Skip to Main Content
Home / Recent News and Spotlights
On Tuesday, Feb. 14, the Harvard Federalist Society and the Harvard Black Law Students Association co-sponsored a discussion about race and redistricting with Dr. Abigail Thernstrom of the Manhattan Institute and Professor Randall Kennedy, the Michael R. Klein Professor of Law at Harvard Law School.
At an event at Harvard Law School's Austin Hall on Feb. 27, Mary Nichols, head of California’s air pollution regulatory board, said that with climate change action stalled in Washington, D.C., the states are taking the lead in creating ways to reduce carbon emissions.
Dean Martha Minow has announced that HLS Professor Jonathan Zittrain ’95 and HLS Library’s Assistant Director of Research, Curriculum and Publication Services, Suzanne Wones, will take over leadership of the Harvard Law School Library this summer, following the departure of Professor John G. Palfrey ’01 in July.
David J. Barron ’94, Harvard Law School’s Hon. S. William Green Professor of Public Law, has been appointed by Governor Deval Patrick ’82 to the Massachusetts Board of Higher Education, the governor’s office announced Monday.
Harvard Law School Professor Jack Goldsmith appeared on the Mar. 12 edition of NPR’s On Point with Tom Ashbrook alongside ACLU Executive Director Anthony Romero. The two addressed the controversy over Attorney General Eric Holder’s recent remarks at Northwestern University Law School in which he defended the legality of the Obama administration’s use of targeted killings of Americans suspected of terrorism-related activity.
Columbia University announced on Mar. 14 that a recent book by Tomiko Brown-Nagin will be awarded the 2012 Bancroft Prize. Her award-winning book “Courage to Dissent: Atlanta and the Long History of the Civil Rights Movement” (Oxford University Press, 2011) offers a startling new perspective on the Civil Rights movement.
In a recent book review for The New Republic, Harvard Law School Professor Adrian Vermeule ’93 examines Richard A. Epstein’s “Design for Liberty: Private Property, Public Administration, and the Rule of Law” (Harvard University Press, 2011).
U.S. Attorney General Eric H. Holder Jr. selected this year’s speaker for Class Day ceremonies at Harvard Law School. Class Day will take place on Wednesday May 23, 2012.
As part of the Defending Childhood Task Force, Harvard Law School Professor Charles Ogletree participated in a hearing on March 21 at the University of Miami School of Law, addressing the problem of children’s exposure to community violence.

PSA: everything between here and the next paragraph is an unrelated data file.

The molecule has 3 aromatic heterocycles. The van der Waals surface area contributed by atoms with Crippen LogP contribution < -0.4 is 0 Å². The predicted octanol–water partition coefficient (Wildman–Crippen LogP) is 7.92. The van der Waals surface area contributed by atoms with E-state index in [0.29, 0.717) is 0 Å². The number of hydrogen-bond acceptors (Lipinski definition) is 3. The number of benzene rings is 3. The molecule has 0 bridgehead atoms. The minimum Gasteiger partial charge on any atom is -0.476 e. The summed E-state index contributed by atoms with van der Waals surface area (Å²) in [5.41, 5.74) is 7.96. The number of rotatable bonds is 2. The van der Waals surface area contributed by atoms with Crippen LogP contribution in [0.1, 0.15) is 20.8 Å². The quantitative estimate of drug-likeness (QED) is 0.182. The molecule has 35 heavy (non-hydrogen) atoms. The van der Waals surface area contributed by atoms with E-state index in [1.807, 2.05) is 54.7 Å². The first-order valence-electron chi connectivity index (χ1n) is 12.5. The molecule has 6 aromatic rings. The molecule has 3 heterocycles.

On February 27, the Harvard Law School Program on the Legal Profession sponsored a lecture by ABA President William Robinson III about a critical issue facing the legal system – state court underfunding. Robinson outlined facts and figures that speak to the enormity of the crisis, and underscored what those numbers mean to those seeking justice and to the American concept of democracy.
On March 6, the husband and wife team of former Virginia Governor Tim Kaine ’83 and First Lady Anne Holton ‘83 gave a talk at Harvard Law School on how to construct a long-term public service career that is able to change and evolve and is meaningful, fun and that allows room for family, friendship, and community involvement.
In early March at Harvard Law School, Lesley Rosenthal ’89, author of the new book "Good Counsel: Meeting the Legal Needs of Nonprofits," discussed the career path that has led her to be vice president, general counsel and secretary of Lincoln Center for the Performing Arts in New York City.
Harvard Law School Professor Hal Scott’s Program on International Financial Systems (PIFS) hosted the 10th annual Symposium on Building the Financial System of the Twenty-first Century: An Agenda for Europe and the United States on March 22-24 at the Weill Center in Armonk, N.Y. Co-hosted by the Centre for European Policy Studies (CEPS), the event gathered 100 senior executives and government officials from the financial industry, policymaking arenas, law, and academia.
John Payton ’77, a leading civil rights lawyer who defended the University of Michigan's affirmative action policy before the Supreme Court and led the NAACP Legal Defense and Educational Fund, died March 22, 2012. He was 65.
The Supreme Court opened its review of the national health-care overhaul on Mar. 26, the first of three days of oral arguments on the 2010 law. In light of the historic arguments, law schools professors at HLS and elsewhere in the Boston area have incorporated the debate into their classrooms, and, In the media, HLS Professors I. Glenn Cohen. Einer Elhauge, Noah Feldman, Charles Fried and Laurence Tribe weighed in on the case.
On March 3, the Harvard Law School WTO moot court team won the North America regional at the ELSA Moot Court Competition (EMC²) on WTO Law. This year’s competition was held at American University Washington College of Law in Washington D.C. This was the first year a team from HLS has competed.
“I took the view that what we ought to be talking about and thinking about was universal suffrage,” stated Michael Young in a lecture at Harvard Law School titled, “The Secret Talks That Led to the Fall of Apartheid.” As a British businessman in the 1980s, Young initiated and led unprecedented talks between the African National Congress and the South African government that led to the end of apartheid in South Africa.
As part of the Harvard Negotiation & Mediation Clinical Program (HNMCP), Krystyna Wamboldt ’12 and Rachel Krol ’12 traveled to Jerusalem in January with HLS Clinical Professor Robert Bordone ’97 to teach negotiation and mediation skills to a group of Israeli and Palestinian teenagers.
Back to Top